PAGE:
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Real estate sales in southern Alberta significantly increase over summer

Click to play video: 'Real estate sales in southern Alberta significantly increase over summer' Real estate sales in southern Alberta significantly increase over summer
The southern Alberta real estate market is yielding some encouraging numbers after a few slow months due to the COVID-19 pandemic. Sales are up this summer — but is this a trend that can sustain itself in the coming months? As Taz Dhaliwal reports – Aug 5, 2020

Despite the COVID-19 pandemic, real estate sales are picking back up after a few slow months in the southern Alberta region.

According to the Lethbridge and District Association of Realtors, the number of sales in June increased by 12 per cent compared to the same time last year and by 16 per cent in July.

Monthly reports published by the association also show that the total residential average price increased by 10 per cent for the month of June, but dipped down to 0.5 per cent in July.

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“We saw this big increase in June and July where we’ve been swamped,” Lethbridge and District real estate board president Justin Myer said. “I think it was just that people that were waiting, they’re now back in the market. It was not surprising to see it. We kind of figured those people still need to buy, still need to sell, but they put their lives on pause [during the pandemic].”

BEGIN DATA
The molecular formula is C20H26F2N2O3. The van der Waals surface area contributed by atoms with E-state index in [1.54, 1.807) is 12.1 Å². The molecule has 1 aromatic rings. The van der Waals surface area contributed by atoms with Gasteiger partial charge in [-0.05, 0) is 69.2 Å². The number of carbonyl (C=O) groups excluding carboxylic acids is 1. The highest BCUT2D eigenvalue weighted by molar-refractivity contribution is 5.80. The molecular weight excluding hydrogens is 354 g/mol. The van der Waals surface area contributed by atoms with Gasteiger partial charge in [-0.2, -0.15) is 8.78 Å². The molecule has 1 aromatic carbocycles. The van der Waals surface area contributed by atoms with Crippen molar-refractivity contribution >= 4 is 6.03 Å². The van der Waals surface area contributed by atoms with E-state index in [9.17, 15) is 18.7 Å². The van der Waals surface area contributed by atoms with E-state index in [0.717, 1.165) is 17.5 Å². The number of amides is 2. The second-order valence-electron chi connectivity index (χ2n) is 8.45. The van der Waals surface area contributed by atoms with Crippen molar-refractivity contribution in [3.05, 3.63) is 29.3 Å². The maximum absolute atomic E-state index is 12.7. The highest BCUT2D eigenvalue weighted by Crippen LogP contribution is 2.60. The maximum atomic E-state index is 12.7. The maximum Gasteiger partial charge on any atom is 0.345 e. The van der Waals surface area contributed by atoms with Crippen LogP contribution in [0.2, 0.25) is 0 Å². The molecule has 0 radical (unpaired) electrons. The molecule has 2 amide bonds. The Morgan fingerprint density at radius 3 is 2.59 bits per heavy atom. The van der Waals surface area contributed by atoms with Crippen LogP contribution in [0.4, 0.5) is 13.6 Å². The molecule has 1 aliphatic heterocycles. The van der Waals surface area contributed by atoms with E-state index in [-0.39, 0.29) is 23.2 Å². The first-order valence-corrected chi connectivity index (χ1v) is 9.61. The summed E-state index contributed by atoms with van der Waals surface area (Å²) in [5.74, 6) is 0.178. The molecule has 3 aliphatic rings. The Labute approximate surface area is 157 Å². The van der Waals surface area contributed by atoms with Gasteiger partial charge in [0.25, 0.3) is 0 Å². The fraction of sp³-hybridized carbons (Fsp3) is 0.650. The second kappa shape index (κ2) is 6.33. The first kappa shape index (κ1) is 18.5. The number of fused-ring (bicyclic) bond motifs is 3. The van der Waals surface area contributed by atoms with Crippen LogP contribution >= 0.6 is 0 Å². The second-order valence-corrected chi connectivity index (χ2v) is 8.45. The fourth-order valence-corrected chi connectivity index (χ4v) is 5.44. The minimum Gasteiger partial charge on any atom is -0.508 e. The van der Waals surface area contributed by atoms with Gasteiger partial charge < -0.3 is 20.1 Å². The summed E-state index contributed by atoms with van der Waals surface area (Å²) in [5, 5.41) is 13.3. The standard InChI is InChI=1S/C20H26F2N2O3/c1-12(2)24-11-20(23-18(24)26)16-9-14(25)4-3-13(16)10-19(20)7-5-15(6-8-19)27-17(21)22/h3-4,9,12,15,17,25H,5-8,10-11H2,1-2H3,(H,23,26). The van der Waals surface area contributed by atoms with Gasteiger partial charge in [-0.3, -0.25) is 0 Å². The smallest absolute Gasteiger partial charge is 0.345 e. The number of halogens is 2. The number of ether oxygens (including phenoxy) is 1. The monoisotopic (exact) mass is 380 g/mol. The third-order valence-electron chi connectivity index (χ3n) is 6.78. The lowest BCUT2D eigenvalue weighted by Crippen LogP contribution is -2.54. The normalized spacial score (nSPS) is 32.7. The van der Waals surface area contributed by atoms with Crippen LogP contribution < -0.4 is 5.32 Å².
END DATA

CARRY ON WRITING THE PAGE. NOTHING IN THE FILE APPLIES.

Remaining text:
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“A couple of things that could be driving that, certainly, some of the lowest interest rates we’ve seen with the Bank of Canada trying to stimulate the economy,” Economic Development Lethbridge CEO Trevor Lewington said.

“Maybe an incentive for people that are working and that do have a income, and that aren’t concerned about the future, perhaps to make that final investment or to move to another home.”

Read more: Edmonton’s real estate market looks to bounce back after sales drop due to COVID-19

When it comes to inventory in the real estate market in the region, that number has dropped by more than 10 per cent for both June and July when compared to 2019, which may lead to some added competition when placing offers.

“With it being so low, I think there’s going to be this fight for good inventory, and when a good house hits the market people will go for it. It still feels like it’s going to be busy for a little while and inquiries for listings haven’t slowed down for us,” Myer said.

Although, when asked how long this upward trend could be maintained, Lewington has some serious doubts about its longevity.

“I’m a little concerned about the fall honestly. Many people have been enjoying payment holidays and deferrals for property taxes and utilities, even for credit cards; a lot of those programs end in September/October,” he explained.

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Extra safety precautions during viewings of listings are still being taken. Those who are looking are being asked to wear masks, practice physical distancing and refrain from touching surfaces during visits.

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